Your study is finished and you have analyzed your data. You have a good idea of what your results mean and their implications. Now, you need to let the rest of the interested scientific community know, too. You can submit an abstract to a conference, but of course, the ultimate goal is to publish your findings in an appropriate journal.
Below are 10 key tips to choosing the journal that could be the best fit for your work.
Tip 1: Try writing your introduction (see also our article, “How to write an introduction”). When you have a draft, look at the work you cite. Which journals published these articles? They might be a good place to start your list.
Tip 2: Make a list of all of the fields that overlap within your work. If you’ve conducted a study that seems to be focused on hormones but evaluates their effect on heart rate, then you can look beyond endocrinology journals. You might consider also cardiology research journals, exercise or sports physiology, or general interest publications.
Tip 3: Speaking of general interest, one of the most difficult decisions you might need to make is whether or not your work and results would be most interesting to a specialist audience or have broader appeal. Many researchers would like to publish in a “glamor” journal with a high impact factor, but your reach within your own field might be more powerful if you choose an appropriate specialist journal for your work.
Tip 4: After you have a list of target journals, for each journal, take a look at their “About this journal” page. You will find information about which subject areas most interest them and about which kinds of articles they publish. For example, not all journals take case studies or reviews, but some journals focus entirely on one or the other. Some journals will consider review papers, but require authors to query the editors first.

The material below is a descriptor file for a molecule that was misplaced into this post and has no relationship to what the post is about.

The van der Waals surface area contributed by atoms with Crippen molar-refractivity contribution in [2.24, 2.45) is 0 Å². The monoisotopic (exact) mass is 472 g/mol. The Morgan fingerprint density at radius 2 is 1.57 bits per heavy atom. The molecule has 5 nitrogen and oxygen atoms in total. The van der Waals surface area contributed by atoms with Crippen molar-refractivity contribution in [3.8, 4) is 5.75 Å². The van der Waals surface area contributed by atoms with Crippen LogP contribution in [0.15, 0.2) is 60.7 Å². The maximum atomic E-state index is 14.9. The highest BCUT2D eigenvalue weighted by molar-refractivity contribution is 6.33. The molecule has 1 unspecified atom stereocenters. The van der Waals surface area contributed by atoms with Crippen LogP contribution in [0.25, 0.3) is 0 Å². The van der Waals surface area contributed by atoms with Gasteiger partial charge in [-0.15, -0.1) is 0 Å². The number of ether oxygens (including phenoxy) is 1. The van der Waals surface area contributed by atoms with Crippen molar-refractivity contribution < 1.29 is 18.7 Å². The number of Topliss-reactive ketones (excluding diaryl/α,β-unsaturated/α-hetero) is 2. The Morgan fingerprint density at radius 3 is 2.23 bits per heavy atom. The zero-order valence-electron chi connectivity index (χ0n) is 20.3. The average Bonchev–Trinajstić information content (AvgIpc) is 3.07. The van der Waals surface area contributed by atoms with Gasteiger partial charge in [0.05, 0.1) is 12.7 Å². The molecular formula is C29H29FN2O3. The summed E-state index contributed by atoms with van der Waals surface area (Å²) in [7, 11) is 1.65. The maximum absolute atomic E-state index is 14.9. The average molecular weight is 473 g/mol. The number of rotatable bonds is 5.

Tip 5: Make sure that the journals that top your list are not “predatory journals.” These are vanity publications that take money from authors to publish anything. They sometimes go through a pretense of peer review, but in reality, they publish what authors send them without any processing or quality checks at all and usually require payment to do so. That does not mean that all journals that ask for payment are predatory—many open-access publications will request a publication fee because these monies are how they offer open access to readers. You can find several lists online of journals that have been flagged for researchers to avoid.
Tip 6: In deciding on your journal, think about how you can angle your work to fit the journal’s desired submission areas and readership. If you’re submitting on endocrinology with a cardiology edge and decide on a cardiology journal, you will definitely want to emphasize the cardiology aspects of your research and findings and how they are relevant for a cardiology-focused readership. If you are targeting a general interest journal, then you will need to make an argument for why your researcher and findings would interest readers outside of your own subject area.
Tip 7: Consider your own publication record. Although it is fine to publish in the same journal more than once, you might want to avoid submitting over and over again to the same journal.
Tip 8: Talk with your co-authors (of course). They may have ideas or want to go through this same process, producing lists of journal candidates that you can then use to achieve consensus.
Tip 9: Think about the journal’s scope and audience. If your work involved a US-specific patient group or US-specific system, then you probably will want to look most closely at US-based journals. However, if you think that your findings could generalize beyond a specific region, then a journal with a broader scope could be suitable.
Tip 10: Ask the editors. Many journals invite authors who are not sure about the suitability of their research for the publication to send a query to the editors. Editors will certainly express interest in work that they believe might interest readers of their journal.
San Francisco Edit specializes in scientific editing in the United States and we work with scientists from all over the world.